For Immediate Release
As part of National Consumer Protection Week, which takes place March 2 – 8, the Minnesota Department of Commerce and Better Business Bureau of Minnesota and North Dakota (BBB) are partnering to offer consumers advice on companies offering credit repair services.
In Minnesota, the Department of Commerce regulates two types of firms offering credit repair services: credit service organizations and debt management companies. These firms must offer you a contract describing their fees and services, and they must register with the Department of Commerce. Before signing a contract with any firm, always check to see that they are licensed by visiting the License Lookup Tool on the Commerce website.
Credit Service organizations offer education and personalized advice to consumers for a fee. They advertise that they can improve your credit rating or history, help you obtain credit, and offer credit advice or assistance. Debt management companies also charge a fee for helping over-extended consumers by developing a budget and receiving money from the consumer to re-pay creditors under a specific debt reduction plan.
“There are certainly firms and organizations that offer you help to get out of debt, but there are the few companies that seek to victimize the debt-ridden consumer,” said Commerce Commissioner Mike Rothman. “Be wary of any company that promises a quick and painless way out of debt – all with a cost of high upfront fees.”
The Credit Repair Organizations Act (CROA) makes it illegal for credit repair companies to misrepresent what they can do for you, and to charge you before they have performed their services. CROA is enforced by the Federal Trade Commission and requires credit repair companies to explain:
• your legal rights in a written contract that also details the services they will perform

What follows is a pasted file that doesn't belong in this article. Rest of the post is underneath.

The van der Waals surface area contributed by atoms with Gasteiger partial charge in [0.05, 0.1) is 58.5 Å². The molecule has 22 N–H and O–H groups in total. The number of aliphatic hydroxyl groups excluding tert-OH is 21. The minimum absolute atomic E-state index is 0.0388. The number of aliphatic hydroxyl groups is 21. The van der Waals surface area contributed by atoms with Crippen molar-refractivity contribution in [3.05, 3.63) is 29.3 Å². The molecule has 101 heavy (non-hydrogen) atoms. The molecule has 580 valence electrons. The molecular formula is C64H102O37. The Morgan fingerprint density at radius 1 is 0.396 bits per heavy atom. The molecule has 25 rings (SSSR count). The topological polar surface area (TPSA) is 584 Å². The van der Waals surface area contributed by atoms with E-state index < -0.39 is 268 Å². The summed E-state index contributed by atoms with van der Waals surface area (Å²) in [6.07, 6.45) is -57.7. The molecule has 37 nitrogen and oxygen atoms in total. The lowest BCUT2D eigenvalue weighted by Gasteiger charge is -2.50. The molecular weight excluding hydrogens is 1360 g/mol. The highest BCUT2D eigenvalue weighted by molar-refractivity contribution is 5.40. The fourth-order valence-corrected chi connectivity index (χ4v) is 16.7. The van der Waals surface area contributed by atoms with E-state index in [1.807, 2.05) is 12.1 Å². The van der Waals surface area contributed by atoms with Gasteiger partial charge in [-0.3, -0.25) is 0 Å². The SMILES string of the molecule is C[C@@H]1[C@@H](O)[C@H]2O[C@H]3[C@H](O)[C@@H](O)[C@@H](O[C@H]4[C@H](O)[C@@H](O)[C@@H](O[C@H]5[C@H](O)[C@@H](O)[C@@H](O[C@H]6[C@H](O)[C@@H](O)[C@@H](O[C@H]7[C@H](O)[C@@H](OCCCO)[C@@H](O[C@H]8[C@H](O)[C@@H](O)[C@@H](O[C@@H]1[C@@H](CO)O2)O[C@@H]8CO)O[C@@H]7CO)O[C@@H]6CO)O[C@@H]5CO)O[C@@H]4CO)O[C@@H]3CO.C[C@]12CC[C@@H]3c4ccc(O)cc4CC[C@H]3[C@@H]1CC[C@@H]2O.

• your three day right to cancel without any charge
• how long it will take to get results
• the total cost you will pay, and any guarantees.
If a credit repair company you hired does not live up to its promises, you can:
• bring legal action in federal court for your actual losses or for what you paid them, whichever is more
• seek punitive damages — money to punish the company for violating the law
• join other people in a class action lawsuit against the company, and if you win, the company has to pay your attorney's fees
Here are some things to consider before choosing a credit repair firm:
• Avoid offers of a quick debt reduction or debt settlement plan with high up-front fees (in the hundreds or thousands of dollars) – this should be a red flag that you are not working with a legitimate firm.
• Some fraudulent agencies will get away with using a non-profit status just to get collect your money. The scam artists are likely to send you a financial planning brochure as “education.” Legitimate agencies should be willing to sit down with you and discuss your spending habits and help you come up with a budget.
• Beware of unrealistic promises, such as erasing your debt for pennies on the dollar in a short in a short time span or promises to reverse a bad credit score. If it sounds too good to be true, it probably is.
• Work with a Minnesota licensee that has a local office with staff available to answer your questions
• Research the company at bbb.org. Check to see if the firm is a member of a major association, such as the National Foundation for Credit Counseling (www.nfcc.org) or the Association of Independent Credit Counseling Agencies (www.aiccca.org) where the member are nonprofit agencies using certified financial counselors that meet certain quality and ethical standards using certified financial counselors.
Though some credit repair companies may be able to assist certain customers, BBB and the Minnesota Department of Commerce echo the views of the FTC: “The fact is there’s no quick fix for creditworthiness. You can improve your credit report legitimately, but it takes time, a conscious effort, and sticking to a personal debt repayment plan.”
“Running into credit issues usually doesn’t happen overnight, and the same goes for repairing your credit – despite what some firms might tell you,” said Dana Badgerow, president and CEO of BBB of Minnesota and North Dakota.
We Can Help
The Commerce Department’s Consumer Help Line can be reached by phone at 651-539-1600 or 1-800-657-3602. Questions or consumer complaints can also be directed by email to email@example.com or by mail to Minnesota Department of Commerce, 85 7th Place East, Suite 500, Saint Paul, MN 55101.
The mission of the Better Business Bureau is to be the leader in building marketplace trust by promoting, through self-regulation, the highest standards of business ethics and conduct, and to instill confidence in responsible businesses through programs of education and action that inform, assist and protect the general public. We are open 8 a.m. to 5 p.m. Monday through Friday. Contact the BBB at bbb.org or 651-699-1111, toll-free at 1-800-646-6222.